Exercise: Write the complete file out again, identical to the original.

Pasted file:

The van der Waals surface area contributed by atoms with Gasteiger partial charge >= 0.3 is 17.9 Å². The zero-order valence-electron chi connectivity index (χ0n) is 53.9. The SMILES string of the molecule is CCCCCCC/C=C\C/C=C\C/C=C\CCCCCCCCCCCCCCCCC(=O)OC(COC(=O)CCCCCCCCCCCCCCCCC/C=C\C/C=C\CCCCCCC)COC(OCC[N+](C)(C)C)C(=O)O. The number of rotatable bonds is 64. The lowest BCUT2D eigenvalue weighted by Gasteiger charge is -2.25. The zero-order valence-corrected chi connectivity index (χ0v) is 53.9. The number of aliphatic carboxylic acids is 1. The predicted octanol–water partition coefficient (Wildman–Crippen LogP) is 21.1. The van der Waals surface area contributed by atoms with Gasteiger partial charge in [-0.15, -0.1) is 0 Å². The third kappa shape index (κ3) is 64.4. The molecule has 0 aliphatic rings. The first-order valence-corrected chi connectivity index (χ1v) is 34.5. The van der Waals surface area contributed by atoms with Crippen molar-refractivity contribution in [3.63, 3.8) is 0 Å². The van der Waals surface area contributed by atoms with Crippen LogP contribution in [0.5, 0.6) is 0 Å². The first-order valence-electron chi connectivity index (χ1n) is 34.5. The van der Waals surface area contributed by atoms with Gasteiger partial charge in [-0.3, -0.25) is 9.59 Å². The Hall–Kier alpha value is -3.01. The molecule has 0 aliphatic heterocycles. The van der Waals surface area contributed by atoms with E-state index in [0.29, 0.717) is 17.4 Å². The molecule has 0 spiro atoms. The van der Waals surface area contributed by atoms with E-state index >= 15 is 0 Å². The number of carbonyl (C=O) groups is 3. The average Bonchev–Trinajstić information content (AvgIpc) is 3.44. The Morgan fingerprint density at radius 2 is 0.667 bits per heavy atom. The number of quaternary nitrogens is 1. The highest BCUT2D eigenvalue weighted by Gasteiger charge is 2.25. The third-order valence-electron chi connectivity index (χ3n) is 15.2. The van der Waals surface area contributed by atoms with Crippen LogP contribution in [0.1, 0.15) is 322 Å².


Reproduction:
The van der Waals surface area contributed by atoms with Gasteiger partial charge >= 0.3 is 17.9 Å². The zero-order valence-electron chi connectivity index (χ0n) is 53.9. The SMILES string of the molecule is CCCCCCC/C=C\C/C=C\C/C=C\CCCCCCCCCCCCCCCCC(=O)OC(COC(=O)CCCCCCCCCCCCCCCCC/C=C\C/C=C\CCCCCCC)COC(OCC[N+](C)(C)C)C(=O)O. The number of rotatable bonds is 64. The lowest BCUT2D eigenvalue weighted by Gasteiger charge is -2.25. The zero-order valence-corrected chi connectivity index (χ0v) is 53.9. The number of aliphatic carboxylic acids is 1. The predicted octanol–water partition coefficient (Wildman–Crippen LogP) is 21.1. The van der Waals surface area contributed by atoms with Gasteiger partial charge in [-0.15, -0.1) is 0 Å². The third kappa shape index (κ3) is 64.4. The molecule has 0 aliphatic rings. The first-order valence-corrected chi connectivity index (χ1v) is 34.5. The van der Waals surface area contributed by atoms with Crippen molar-refractivity contribution in [3.63, 3.8) is 0 Å². The van der Waals surface area contributed by atoms with Crippen LogP contribution in [0.5, 0.6) is 0 Å². The first-order valence-electron chi connectivity index (χ1n) is 34.5. The van der Waals surface area contributed by atoms with Gasteiger partial charge in [-0.3, -0.25) is 9.59 Å². The Hall–Kier alpha value is -3.01. The molecule has 0 aliphatic heterocycles. The van der Waals surface area contributed by atoms with E-state index in [0.29, 0.717) is 17.4 Å². The molecule has 0 spiro atoms. The van der Waals surface area contributed by atoms with E-state index >= 15 is 0 Å². The number of carbonyl (C=O) groups is 3. The average Bonchev–Trinajstić information content (AvgIpc) is 3.44. The Morgan fingerprint density at radius 2 is 0.667 bits per heavy atom. The number of quaternary nitrogens is 1. The highest BCUT2D eigenvalue weighted by Gasteiger charge is 2.25. The third-order valence-electron chi connectivity index (χ3n) is 15.2. The van der Waals surface area contributed by atoms with Crippen LogP contribution in [0.1, 0.15) is 322 Å².